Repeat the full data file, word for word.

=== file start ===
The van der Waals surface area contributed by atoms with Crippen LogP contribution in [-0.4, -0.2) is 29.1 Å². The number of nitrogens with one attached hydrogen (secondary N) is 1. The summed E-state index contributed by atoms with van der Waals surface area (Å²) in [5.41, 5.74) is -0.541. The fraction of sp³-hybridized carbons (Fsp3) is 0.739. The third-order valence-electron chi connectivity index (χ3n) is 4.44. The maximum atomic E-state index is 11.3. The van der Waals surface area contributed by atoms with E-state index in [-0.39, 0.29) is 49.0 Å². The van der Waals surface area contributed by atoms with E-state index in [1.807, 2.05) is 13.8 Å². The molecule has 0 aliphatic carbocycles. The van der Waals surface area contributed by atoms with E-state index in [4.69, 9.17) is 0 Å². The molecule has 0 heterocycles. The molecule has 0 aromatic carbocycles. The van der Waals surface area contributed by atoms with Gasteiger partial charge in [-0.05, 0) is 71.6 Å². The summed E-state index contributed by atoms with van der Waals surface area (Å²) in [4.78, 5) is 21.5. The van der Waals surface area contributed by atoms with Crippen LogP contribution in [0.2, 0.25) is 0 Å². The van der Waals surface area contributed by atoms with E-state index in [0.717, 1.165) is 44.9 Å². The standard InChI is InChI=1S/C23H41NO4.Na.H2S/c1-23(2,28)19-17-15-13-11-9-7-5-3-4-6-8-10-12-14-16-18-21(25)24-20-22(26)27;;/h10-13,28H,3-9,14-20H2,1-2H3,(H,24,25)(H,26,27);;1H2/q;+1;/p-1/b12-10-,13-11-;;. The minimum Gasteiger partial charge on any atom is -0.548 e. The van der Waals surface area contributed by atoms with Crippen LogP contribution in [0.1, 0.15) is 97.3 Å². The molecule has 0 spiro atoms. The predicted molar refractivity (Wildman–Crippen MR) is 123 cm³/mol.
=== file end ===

The van der Waals surface area contributed by atoms with Crippen LogP contribution in [-0.4, -0.2) is 29.1 Å². The number of nitrogens with one attached hydrogen (secondary N) is 1. The summed E-state index contributed by atoms with van der Waals surface area (Å²) in [5.41, 5.74) is -0.541. The fraction of sp³-hybridized carbons (Fsp3) is 0.739. The third-order valence-electron chi connectivity index (χ3n) is 4.44. The maximum atomic E-state index is 11.3. The van der Waals surface area contributed by atoms with E-state index in [-0.39, 0.29) is 49.0 Å². The van der Waals surface area contributed by atoms with E-state index in [1.807, 2.05) is 13.8 Å². The molecule has 0 aliphatic carbocycles. The van der Waals surface area contributed by atoms with E-state index in [4.69, 9.17) is 0 Å². The molecule has 0 heterocycles. The molecule has 0 aromatic carbocycles. The van der Waals surface area contributed by atoms with Gasteiger partial charge in [-0.05, 0) is 71.6 Å². The summed E-state index contributed by atoms with van der Waals surface area (Å²) in [4.78, 5) is 21.5. The van der Waals surface area contributed by atoms with Crippen LogP contribution in [0.2, 0.25) is 0 Å². The van der Waals surface area contributed by atoms with E-state index in [0.717, 1.165) is 44.9 Å². The standard InChI is InChI=1S/C23H41NO4.Na.H2S/c1-23(2,28)19-17-15-13-11-9-7-5-3-4-6-8-10-12-14-16-18-21(25)24-20-22(26)27;;/h10-13,28H,3-9,14-20H2,1-2H3,(H,24,25)(H,26,27);;1H2/q;+1;/p-1/b12-10-,13-11-;;. The minimum Gasteiger partial charge on any atom is -0.548 e. The van der Waals surface area contributed by atoms with Crippen LogP contribution in [0.1, 0.15) is 97.3 Å². The molecule has 0 spiro atoms. The predicted molar refractivity (Wildman–Crippen MR) is 123 cm³/mol.